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Being Forced Into Self-Isolation Allowed Me to Rediscover My Teenage Self

Wednesday, November 17, 2021

By Jessica Fisher

The Year of Our Collective Misery, 2020, was a tough one. We lost so much when it came to time, freedom, community and, most tragically, the very people we know and love. I was brought up to try to see the silver lining, but it was very hard to do that this time around.

Then something seemingly impossible happened. I was asked by the British government to make a huge change to my personal life and in reluctantly doing so, I discovered a gift: a pearl buried inside an obstinate and ugly oyster.

Early on in the lockdown period, I received a text message, a phone call, and an official letter — all in very quick succession — from the Department of Health in Great Britain. A long-standing autoimmune medical issue of mine had placed me in a category of the population that was considered by the Chief Medical Officer to be “extremely vulnerable.” The letter advised me to isolate myself not just from public spaces but also, in an unexpected move, from the other members of my own household.

My tears flowed. I’d already checked the conditions listed in this vulnerability category on the government’s Covid-19 website and determined that mine was not one of them. After going back to re-read some very ambivalently phrased sentences right at the bottom of the list, I discovered I was wrong.

And so it was, at the end of an April week that had already started to feel somewhat Groundhog Day-ish, we cleared the junk out of our spare room and I moved in.

Books: check.

Night cream: check.

Fairy lights strung up by my teenage son to cheer me up: check.

I slept in that room by myself for four and a half months before I received a government-mandated pass to freedom and back into our main bedroom.

Although the nights I spent in there were, at times, miserable and maudlin, I continually told myself that other people were having a far, far worse time of it than me. I had to suck it up and consider myself lucky.

And I did: because I began to discover things about myself that had long been hidden. I started to feel like a teenager again. I had “my own room” for the first time in nearly twenty years! Once I shut the door at night, after saying a bittersweet goodnight to my husband on the upstairs landing, I could do whatever I wanted. So I did.

I could read for as long as I liked, lamplight or Kindle glow be damned. I watched YouTube videos of overnight hair-curling tricks and sat cross-legged on my flowery single duvet, trying them out. I painted my nails while listening to Spotify playlists of movie soundtracks from the 1990s. I bought a second-hand PlayStation on eBay and stayed up until 2 a.m. playing Stardew Valley, an adorable 8-bit-style game where you inherit your grandfather’s farm and learn to grow and harvest crops. I even started writing again, after a ten-year drought of personal confidence.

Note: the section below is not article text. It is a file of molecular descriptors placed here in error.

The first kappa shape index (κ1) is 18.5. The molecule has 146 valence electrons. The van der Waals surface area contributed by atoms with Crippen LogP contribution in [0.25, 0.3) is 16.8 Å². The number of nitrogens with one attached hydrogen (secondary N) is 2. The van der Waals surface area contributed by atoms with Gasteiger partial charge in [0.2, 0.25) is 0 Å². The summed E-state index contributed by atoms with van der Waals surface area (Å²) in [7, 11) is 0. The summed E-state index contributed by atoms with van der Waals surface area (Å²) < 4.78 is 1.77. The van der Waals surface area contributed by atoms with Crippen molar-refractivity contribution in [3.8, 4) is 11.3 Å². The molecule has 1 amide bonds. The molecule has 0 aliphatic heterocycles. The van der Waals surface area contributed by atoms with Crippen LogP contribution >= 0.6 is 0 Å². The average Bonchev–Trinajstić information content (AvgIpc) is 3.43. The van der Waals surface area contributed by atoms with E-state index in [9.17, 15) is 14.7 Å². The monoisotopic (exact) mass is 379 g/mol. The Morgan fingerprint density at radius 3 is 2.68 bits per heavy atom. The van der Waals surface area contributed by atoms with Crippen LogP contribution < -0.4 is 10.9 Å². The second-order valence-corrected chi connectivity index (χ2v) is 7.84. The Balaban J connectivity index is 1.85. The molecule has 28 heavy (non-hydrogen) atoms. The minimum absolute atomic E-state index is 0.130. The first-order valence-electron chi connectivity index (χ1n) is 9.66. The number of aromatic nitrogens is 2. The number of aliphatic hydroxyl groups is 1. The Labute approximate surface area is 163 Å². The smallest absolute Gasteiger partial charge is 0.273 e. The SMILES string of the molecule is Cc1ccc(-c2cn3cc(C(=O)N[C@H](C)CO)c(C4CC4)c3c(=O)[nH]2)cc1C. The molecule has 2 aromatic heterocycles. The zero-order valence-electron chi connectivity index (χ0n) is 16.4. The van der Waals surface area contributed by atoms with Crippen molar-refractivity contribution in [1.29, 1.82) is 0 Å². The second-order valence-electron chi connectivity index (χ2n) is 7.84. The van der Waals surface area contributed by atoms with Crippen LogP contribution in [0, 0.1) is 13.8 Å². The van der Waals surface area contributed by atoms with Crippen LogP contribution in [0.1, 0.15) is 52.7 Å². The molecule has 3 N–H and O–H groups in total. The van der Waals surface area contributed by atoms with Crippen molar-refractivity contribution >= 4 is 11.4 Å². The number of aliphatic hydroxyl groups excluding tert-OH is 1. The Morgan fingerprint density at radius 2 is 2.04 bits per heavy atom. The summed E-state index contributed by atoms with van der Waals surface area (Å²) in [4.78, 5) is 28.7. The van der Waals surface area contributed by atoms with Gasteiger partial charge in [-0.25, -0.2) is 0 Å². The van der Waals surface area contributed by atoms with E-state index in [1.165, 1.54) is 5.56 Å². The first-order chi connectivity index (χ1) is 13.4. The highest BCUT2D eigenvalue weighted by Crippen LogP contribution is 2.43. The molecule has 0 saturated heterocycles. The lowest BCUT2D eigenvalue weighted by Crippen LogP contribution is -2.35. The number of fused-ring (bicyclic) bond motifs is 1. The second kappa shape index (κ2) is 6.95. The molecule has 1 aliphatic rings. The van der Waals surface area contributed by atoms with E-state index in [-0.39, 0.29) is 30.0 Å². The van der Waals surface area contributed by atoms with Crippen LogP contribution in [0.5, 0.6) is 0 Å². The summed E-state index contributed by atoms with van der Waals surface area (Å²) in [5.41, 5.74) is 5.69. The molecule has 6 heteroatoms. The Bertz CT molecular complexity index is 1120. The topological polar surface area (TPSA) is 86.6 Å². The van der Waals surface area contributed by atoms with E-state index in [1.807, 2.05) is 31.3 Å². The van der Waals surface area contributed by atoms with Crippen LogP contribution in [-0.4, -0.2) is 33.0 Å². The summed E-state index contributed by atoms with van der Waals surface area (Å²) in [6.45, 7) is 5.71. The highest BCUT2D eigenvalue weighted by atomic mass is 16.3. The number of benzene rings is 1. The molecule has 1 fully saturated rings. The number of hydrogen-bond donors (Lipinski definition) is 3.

It wasn’t always fun. I missed my husband. I missed intimacy and having someone to hug in bed. I felt alone on many of those nights, and not in a good way. But at the same time, I gradually began to feel alone in what started to feel like a good way.

For the first time since 2002, I could do whatever I wanted once that bedroom door closed. I didn’t have to feel conscious of my reading desires, my TV-watching choices, or the fact that I wanted to stay up late scrolling through inane celebrity gossip on my phone. I didn’t have to think about anyone except myself, and that was something I had become very unaccustomed to doing.

Even in the best and most solid of relationships, you give up a little something of yourself when you partner up — even more so when you become a mother. You are no longer just “you.” Instead, you are now in charge, responsible for, or at least very aware of somebody else’s needs, wants and existence alongside every second of your own. And in that tilt-shift into this new phase of your life, as a partner or a parent, you start to release your grip on your own wants and needs. It can happen slowly — though with parenthood, it happens unbelievably fast. It’s overnight. You suddenly give so much of yourself to the new person that all the earlier versions of you start to slip away.

That nail-painting, game-playing, gossip-devouring, hair-experimenting, fan fiction-reading, earphone-wearing, self-focused part of you? She fades over time, but I think the lesson is that she never fully goes away. I found her in the depths of a letter that made me cry because it asked me to do something I didn’t want to do. I didn’t know it then, but beyond that personal difficulty, she was there waiting for me.

She’s waiting for you, too. You can find her, if you look.


Jessica Fisher lives in Oxford, England, with her husband, teenage son, and two Corgis. Fisher loves books, cups of tea, browsing the aisles of TK Maxx (as it’s called here), collecting too much stationery, and finding time every now and then to paint her nails.

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